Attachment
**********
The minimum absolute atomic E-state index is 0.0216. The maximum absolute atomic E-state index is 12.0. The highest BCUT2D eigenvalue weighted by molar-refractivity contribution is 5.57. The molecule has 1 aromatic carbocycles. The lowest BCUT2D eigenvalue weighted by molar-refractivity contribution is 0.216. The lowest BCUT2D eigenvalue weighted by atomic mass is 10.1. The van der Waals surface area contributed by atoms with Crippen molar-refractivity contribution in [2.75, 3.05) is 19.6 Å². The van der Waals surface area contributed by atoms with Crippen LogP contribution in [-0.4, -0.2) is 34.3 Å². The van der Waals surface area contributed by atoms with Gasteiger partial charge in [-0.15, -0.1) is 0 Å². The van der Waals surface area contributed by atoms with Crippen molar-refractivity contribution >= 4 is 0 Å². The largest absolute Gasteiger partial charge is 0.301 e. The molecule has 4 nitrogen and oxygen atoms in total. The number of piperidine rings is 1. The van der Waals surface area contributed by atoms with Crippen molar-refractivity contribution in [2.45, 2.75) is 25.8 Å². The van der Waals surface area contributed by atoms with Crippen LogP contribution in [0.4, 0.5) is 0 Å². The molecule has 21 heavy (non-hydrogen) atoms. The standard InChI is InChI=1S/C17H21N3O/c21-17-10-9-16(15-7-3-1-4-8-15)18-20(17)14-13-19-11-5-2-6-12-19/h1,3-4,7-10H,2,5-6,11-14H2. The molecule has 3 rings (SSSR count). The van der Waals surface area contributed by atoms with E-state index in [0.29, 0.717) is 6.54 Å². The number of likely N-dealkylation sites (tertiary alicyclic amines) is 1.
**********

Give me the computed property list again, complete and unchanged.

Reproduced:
The minimum absolute atomic E-state index is 0.0216. The maximum absolute atomic E-state index is 12.0. The highest BCUT2D eigenvalue weighted by molar-refractivity contribution is 5.57. The molecule has 1 aromatic carbocycles. The lowest BCUT2D eigenvalue weighted by molar-refractivity contribution is 0.216. The lowest BCUT2D eigenvalue weighted by atomic mass is 10.1. The van der Waals surface area contributed by atoms with Crippen molar-refractivity contribution in [2.75, 3.05) is 19.6 Å². The van der Waals surface area contributed by atoms with Crippen LogP contribution in [-0.4, -0.2) is 34.3 Å². The van der Waals surface area contributed by atoms with Gasteiger partial charge in [-0.15, -0.1) is 0 Å². The van der Waals surface area contributed by atoms with Crippen molar-refractivity contribution >= 4 is 0 Å². The largest absolute Gasteiger partial charge is 0.301 e. The molecule has 4 nitrogen and oxygen atoms in total. The number of piperidine rings is 1. The van der Waals surface area contributed by atoms with Crippen molar-refractivity contribution in [2.45, 2.75) is 25.8 Å². The van der Waals surface area contributed by atoms with Crippen LogP contribution in [0.4, 0.5) is 0 Å². The molecule has 21 heavy (non-hydrogen) atoms. The standard InChI is InChI=1S/C17H21N3O/c21-17-10-9-16(15-7-3-1-4-8-15)18-20(17)14-13-19-11-5-2-6-12-19/h1,3-4,7-10H,2,5-6,11-14H2. The molecule has 3 rings (SSSR count). The van der Waals surface area contributed by atoms with E-state index in [0.29, 0.717) is 6.54 Å². The number of likely N-dealkylation sites (tertiary alicyclic amines) is 1.